4 Tips on Effective Content Marketing

Speaking at Marketing’s Customer Experience Conference 2015, Vivek Kumar, director and head of NTUC Membership said that most available content today does not engage the consumer and rarely makes an impact in their decision-making process.

However, effective content is crucial to customer experience. According to a study by the CMO council,80-90% of consumers, particularly in the B2B sector, would buy from a brand that has content that appeals to them.

It is now a must for companies to adopt a holistic view on content creation and exceed a consumer’s expectations. So how exactly do marketers create content that cut through the clutter and resonate with consumers?

Kumar gave four tips:

1. Involve your consumers

Brands should actively involve the consumer at the initial stage of the content creation.

Using the example of Coca-Cola, Kumar said that a decade ago, Coca-Cola innovated the music scene and launched a “passion-targeting approach” to generate its brand presence. Since then, it has evolved its strategy to build on consumers’ passion points.

More recently, it partnered with Maroon 5 to stream the band recording their music live in the studio. Fans were encouraged to follow their live feed on-the-go and simultaneously give the musicians live feedback.

By doing so, the brand was able to encourage its consumers to be part of the content creation process.

Here’s Coke’s video here:

Another example of successful content creation with fans was when Harley Davidson created its ‘No Cages’ campaign. The brand created an engine for its fans on its 110th anniversary to create ideas of the kind of bikes they would like to ride. Customers were allowed to design and custom colour their dream bikes on an interactive website.

Kumar said: “Engaging their customers started even before the brand sold its bikes. It started during the pre-sales period when the brand was trying to communicate with them -when they were designing the product.”

Using the insights and building on the consumer engagement, Harley Davidson also decided to launch a separate campaign called “No Cages”.

Here’s what the ad looked like:

2. Be relevant and target segmented audiences

According to Kumar, NTUC Income’s content marketing team takes into consideration the brand’s role in building communities, and reaching out to various groups of the society. It then builds its campaigns around issues that its consumers are passionate about.

“It is essential to tap into the audience that is already available in a brand’s database,” said Kumar.

Citing the example of the NTUC Income 350 Run event, Kumar explained that the company leveraged on its youth group’s interest by using environmental concern as a passion point for its campaign.  Pre-event, volunteer groups were formed to help clean up several neighbourhoods.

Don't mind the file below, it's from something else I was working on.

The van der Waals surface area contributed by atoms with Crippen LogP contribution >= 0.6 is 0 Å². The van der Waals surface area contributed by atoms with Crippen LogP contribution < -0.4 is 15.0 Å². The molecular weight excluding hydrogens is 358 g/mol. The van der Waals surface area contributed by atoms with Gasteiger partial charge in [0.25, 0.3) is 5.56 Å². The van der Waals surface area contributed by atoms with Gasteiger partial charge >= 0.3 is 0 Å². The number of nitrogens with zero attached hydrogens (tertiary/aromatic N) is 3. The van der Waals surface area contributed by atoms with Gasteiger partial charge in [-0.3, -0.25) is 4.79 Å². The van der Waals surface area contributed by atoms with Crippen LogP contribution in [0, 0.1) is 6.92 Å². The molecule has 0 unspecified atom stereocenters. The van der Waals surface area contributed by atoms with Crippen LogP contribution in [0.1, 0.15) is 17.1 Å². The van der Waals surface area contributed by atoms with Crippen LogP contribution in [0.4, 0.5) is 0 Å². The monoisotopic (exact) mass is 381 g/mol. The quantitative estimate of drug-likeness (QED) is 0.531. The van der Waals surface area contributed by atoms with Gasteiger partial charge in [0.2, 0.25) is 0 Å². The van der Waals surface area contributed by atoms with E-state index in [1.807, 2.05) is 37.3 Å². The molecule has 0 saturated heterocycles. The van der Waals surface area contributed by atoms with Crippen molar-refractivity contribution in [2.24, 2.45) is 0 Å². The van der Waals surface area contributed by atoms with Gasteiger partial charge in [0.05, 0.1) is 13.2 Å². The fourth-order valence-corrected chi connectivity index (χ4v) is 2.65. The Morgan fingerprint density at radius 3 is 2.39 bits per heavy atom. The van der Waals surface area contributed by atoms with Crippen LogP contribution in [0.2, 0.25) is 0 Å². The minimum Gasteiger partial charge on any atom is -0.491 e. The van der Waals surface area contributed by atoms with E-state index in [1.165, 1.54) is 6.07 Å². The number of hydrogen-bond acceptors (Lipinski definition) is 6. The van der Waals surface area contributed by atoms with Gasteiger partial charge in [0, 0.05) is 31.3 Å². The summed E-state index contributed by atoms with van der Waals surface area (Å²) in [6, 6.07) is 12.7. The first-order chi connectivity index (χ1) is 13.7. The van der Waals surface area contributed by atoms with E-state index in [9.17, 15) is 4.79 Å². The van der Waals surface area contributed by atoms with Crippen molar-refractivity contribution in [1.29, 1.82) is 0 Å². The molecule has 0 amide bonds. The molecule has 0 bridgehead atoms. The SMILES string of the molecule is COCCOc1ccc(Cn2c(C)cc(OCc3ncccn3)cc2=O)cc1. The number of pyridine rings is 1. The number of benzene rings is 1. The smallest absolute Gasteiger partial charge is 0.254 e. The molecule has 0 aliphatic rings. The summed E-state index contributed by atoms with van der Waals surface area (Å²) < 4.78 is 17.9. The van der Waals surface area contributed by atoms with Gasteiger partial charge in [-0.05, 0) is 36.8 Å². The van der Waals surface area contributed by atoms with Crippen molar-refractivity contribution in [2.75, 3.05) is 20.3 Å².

“At the start, there were 5000 runners and this year, that number grew to 15000. The whole movement has been growing,” Kumar said. He added that this is probably due to the consumers’ excitement around the environmental causes which were further amplified by initiative build around the event and not just limited to the run itself.

By being attuned to the needs of its young union members, NTUC Income successfully “built a movement in which members and customers were emotionally engaged” with the brand. The movement encouraged NTUC Income’s members to continue being socially engaging and active, even after the run.

3. Stay on-brand

Whatever a brand decides to do, it is essential to be “true to your DNA,” said Kumar. It is important to be sincere about the content and stay true to the brand to ensure success.

As part of its ‘Labour of Love’ campaign, NTUC Membership launched a ‘Free Coffee Wednesdays’ initiative to promote conversations. When consumers gifted a cup of coffee to their friends, they were able to redeem a free cup of coffee “to inspire conversations and improve any social divisions within the society” said Kumar.

The campaign led to a 772% increase in campaign application participation.

The movement was a catalyst for the brand to start conversing with the public as well.

The campaign prioritised the company’s outreach to its members. An initiative included opening at more accessible locations for union members to turn to for help. NTUC also shared personal stories of its members, but de-branded its content for a more genuine approach to its consumers. Accompanying the month-long campaign,  NTUC had a built in Facebook app to manage its union’s own account to cater to the“overwhelming response from the CBD area,” Kumar added.